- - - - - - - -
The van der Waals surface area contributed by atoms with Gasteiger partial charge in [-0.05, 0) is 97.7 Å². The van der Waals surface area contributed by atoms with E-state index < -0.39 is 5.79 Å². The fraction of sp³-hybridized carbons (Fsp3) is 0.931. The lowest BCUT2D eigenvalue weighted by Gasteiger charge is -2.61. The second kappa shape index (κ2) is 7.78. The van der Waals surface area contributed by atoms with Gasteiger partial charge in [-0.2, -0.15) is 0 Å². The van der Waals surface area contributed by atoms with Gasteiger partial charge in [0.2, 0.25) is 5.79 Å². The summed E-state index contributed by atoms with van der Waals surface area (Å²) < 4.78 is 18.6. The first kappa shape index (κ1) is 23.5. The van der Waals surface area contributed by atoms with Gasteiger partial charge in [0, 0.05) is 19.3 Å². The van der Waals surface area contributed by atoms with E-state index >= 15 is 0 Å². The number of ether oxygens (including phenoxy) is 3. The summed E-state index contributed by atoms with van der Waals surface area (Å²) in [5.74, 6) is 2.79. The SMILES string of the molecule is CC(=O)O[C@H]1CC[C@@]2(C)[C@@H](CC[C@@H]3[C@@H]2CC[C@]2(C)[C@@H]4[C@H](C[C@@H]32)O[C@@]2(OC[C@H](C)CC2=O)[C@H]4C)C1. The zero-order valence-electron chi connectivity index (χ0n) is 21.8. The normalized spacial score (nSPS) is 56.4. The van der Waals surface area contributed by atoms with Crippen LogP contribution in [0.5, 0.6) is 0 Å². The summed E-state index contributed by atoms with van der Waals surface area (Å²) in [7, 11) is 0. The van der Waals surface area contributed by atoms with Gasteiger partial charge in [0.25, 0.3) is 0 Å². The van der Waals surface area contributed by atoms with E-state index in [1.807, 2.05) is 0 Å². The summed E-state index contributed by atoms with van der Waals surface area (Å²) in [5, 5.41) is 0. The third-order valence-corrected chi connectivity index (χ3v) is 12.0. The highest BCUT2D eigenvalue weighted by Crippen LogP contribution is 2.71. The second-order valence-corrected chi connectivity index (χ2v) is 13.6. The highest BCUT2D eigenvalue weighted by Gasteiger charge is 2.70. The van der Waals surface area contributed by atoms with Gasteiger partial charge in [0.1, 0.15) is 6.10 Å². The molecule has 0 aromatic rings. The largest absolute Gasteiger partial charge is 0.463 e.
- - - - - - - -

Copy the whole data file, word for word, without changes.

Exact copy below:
The van der Waals surface area contributed by atoms with Gasteiger partial charge in [-0.05, 0) is 97.7 Å². The van der Waals surface area contributed by atoms with E-state index < -0.39 is 5.79 Å². The fraction of sp³-hybridized carbons (Fsp3) is 0.931. The lowest BCUT2D eigenvalue weighted by Gasteiger charge is -2.61. The second kappa shape index (κ2) is 7.78. The van der Waals surface area contributed by atoms with Gasteiger partial charge in [-0.2, -0.15) is 0 Å². The van der Waals surface area contributed by atoms with Gasteiger partial charge in [0.2, 0.25) is 5.79 Å². The summed E-state index contributed by atoms with van der Waals surface area (Å²) < 4.78 is 18.6. The first kappa shape index (κ1) is 23.5. The van der Waals surface area contributed by atoms with Gasteiger partial charge in [0, 0.05) is 19.3 Å². The van der Waals surface area contributed by atoms with E-state index >= 15 is 0 Å². The number of ether oxygens (including phenoxy) is 3. The summed E-state index contributed by atoms with van der Waals surface area (Å²) in [5.74, 6) is 2.79. The SMILES string of the molecule is CC(=O)O[C@H]1CC[C@@]2(C)[C@@H](CC[C@@H]3[C@@H]2CC[C@]2(C)[C@@H]4[C@H](C[C@@H]32)O[C@@]2(OC[C@H](C)CC2=O)[C@H]4C)C1. The zero-order valence-electron chi connectivity index (χ0n) is 21.8. The normalized spacial score (nSPS) is 56.4. The van der Waals surface area contributed by atoms with Crippen LogP contribution in [0.5, 0.6) is 0 Å². The summed E-state index contributed by atoms with van der Waals surface area (Å²) in [7, 11) is 0. The van der Waals surface area contributed by atoms with Gasteiger partial charge in [0.25, 0.3) is 0 Å². The van der Waals surface area contributed by atoms with E-state index in [1.807, 2.05) is 0 Å². The summed E-state index contributed by atoms with van der Waals surface area (Å²) in [5, 5.41) is 0. The third-order valence-corrected chi connectivity index (χ3v) is 12.0. The highest BCUT2D eigenvalue weighted by Crippen LogP contribution is 2.71. The second-order valence-corrected chi connectivity index (χ2v) is 13.6. The highest BCUT2D eigenvalue weighted by Gasteiger charge is 2.70. The van der Waals surface area contributed by atoms with Gasteiger partial charge in [0.1, 0.15) is 6.10 Å². The molecule has 0 aromatic rings. The largest absolute Gasteiger partial charge is 0.463 e.